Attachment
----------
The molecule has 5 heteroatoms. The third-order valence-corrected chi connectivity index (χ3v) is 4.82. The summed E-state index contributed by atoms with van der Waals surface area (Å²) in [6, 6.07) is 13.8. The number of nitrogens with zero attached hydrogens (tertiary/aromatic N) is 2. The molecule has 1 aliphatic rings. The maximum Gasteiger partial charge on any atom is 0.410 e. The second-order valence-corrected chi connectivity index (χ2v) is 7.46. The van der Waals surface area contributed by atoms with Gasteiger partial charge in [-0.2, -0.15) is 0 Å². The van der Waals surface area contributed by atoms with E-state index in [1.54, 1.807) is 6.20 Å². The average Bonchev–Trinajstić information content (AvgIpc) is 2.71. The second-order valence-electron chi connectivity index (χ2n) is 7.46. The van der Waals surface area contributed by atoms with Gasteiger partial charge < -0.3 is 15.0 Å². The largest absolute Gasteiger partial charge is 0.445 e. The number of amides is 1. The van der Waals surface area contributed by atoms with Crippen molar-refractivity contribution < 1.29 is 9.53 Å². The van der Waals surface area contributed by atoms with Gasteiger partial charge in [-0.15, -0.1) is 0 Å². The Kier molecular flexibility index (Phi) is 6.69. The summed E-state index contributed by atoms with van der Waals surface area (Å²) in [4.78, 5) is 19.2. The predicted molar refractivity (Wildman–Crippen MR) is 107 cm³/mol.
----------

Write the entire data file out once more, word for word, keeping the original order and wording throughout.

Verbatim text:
The molecule has 5 heteroatoms. The third-order valence-corrected chi connectivity index (χ3v) is 4.82. The summed E-state index contributed by atoms with van der Waals surface area (Å²) in [6, 6.07) is 13.8. The number of nitrogens with zero attached hydrogens (tertiary/aromatic N) is 2. The molecule has 1 aliphatic rings. The maximum Gasteiger partial charge on any atom is 0.410 e. The second-order valence-corrected chi connectivity index (χ2v) is 7.46. The van der Waals surface area contributed by atoms with Gasteiger partial charge in [-0.2, -0.15) is 0 Å². The van der Waals surface area contributed by atoms with E-state index in [1.54, 1.807) is 6.20 Å². The average Bonchev–Trinajstić information content (AvgIpc) is 2.71. The second-order valence-electron chi connectivity index (χ2n) is 7.46. The van der Waals surface area contributed by atoms with Gasteiger partial charge < -0.3 is 15.0 Å². The largest absolute Gasteiger partial charge is 0.445 e. The number of amides is 1. The van der Waals surface area contributed by atoms with Crippen molar-refractivity contribution < 1.29 is 9.53 Å². The van der Waals surface area contributed by atoms with Gasteiger partial charge in [-0.15, -0.1) is 0 Å². The Kier molecular flexibility index (Phi) is 6.69. The summed E-state index contributed by atoms with van der Waals surface area (Å²) in [4.78, 5) is 19.2. The predicted molar refractivity (Wildman–Crippen MR) is 107 cm³/mol.